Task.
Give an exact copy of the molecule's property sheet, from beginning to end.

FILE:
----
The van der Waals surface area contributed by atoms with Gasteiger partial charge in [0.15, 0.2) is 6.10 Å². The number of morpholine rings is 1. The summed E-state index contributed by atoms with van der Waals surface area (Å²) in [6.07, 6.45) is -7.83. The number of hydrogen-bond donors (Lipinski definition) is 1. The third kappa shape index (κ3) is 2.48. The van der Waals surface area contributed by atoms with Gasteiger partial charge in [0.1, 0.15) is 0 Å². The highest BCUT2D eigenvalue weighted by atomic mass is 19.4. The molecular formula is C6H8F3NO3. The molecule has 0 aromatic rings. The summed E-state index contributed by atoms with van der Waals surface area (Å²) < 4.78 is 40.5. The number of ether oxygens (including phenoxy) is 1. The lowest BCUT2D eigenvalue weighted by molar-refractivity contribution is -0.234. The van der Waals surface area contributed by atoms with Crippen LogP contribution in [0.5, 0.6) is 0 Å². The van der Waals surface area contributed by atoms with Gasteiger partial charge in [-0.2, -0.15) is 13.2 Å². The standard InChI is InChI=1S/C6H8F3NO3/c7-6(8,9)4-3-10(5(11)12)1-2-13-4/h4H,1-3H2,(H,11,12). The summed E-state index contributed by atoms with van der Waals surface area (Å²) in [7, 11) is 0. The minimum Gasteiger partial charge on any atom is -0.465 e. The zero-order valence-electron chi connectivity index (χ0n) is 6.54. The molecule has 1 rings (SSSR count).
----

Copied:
The van der Waals surface area contributed by atoms with Gasteiger partial charge in [0.15, 0.2) is 6.10 Å². The number of morpholine rings is 1. The summed E-state index contributed by atoms with van der Waals surface area (Å²) in [6.07, 6.45) is -7.83. The number of hydrogen-bond donors (Lipinski definition) is 1. The third kappa shape index (κ3) is 2.48. The van der Waals surface area contributed by atoms with Gasteiger partial charge in [0.1, 0.15) is 0 Å². The highest BCUT2D eigenvalue weighted by atomic mass is 19.4. The molecular formula is C6H8F3NO3. The molecule has 0 aromatic rings. The summed E-state index contributed by atoms with van der Waals surface area (Å²) < 4.78 is 40.5. The number of ether oxygens (including phenoxy) is 1. The lowest BCUT2D eigenvalue weighted by molar-refractivity contribution is -0.234. The van der Waals surface area contributed by atoms with Crippen LogP contribution in [0.5, 0.6) is 0 Å². The van der Waals surface area contributed by atoms with Gasteiger partial charge in [-0.2, -0.15) is 13.2 Å². The standard InChI is InChI=1S/C6H8F3NO3/c7-6(8,9)4-3-10(5(11)12)1-2-13-4/h4H,1-3H2,(H,11,12). The summed E-state index contributed by atoms with van der Waals surface area (Å²) in [7, 11) is 0. The minimum Gasteiger partial charge on any atom is -0.465 e. The zero-order valence-electron chi connectivity index (χ0n) is 6.54. The molecule has 1 rings (SSSR count).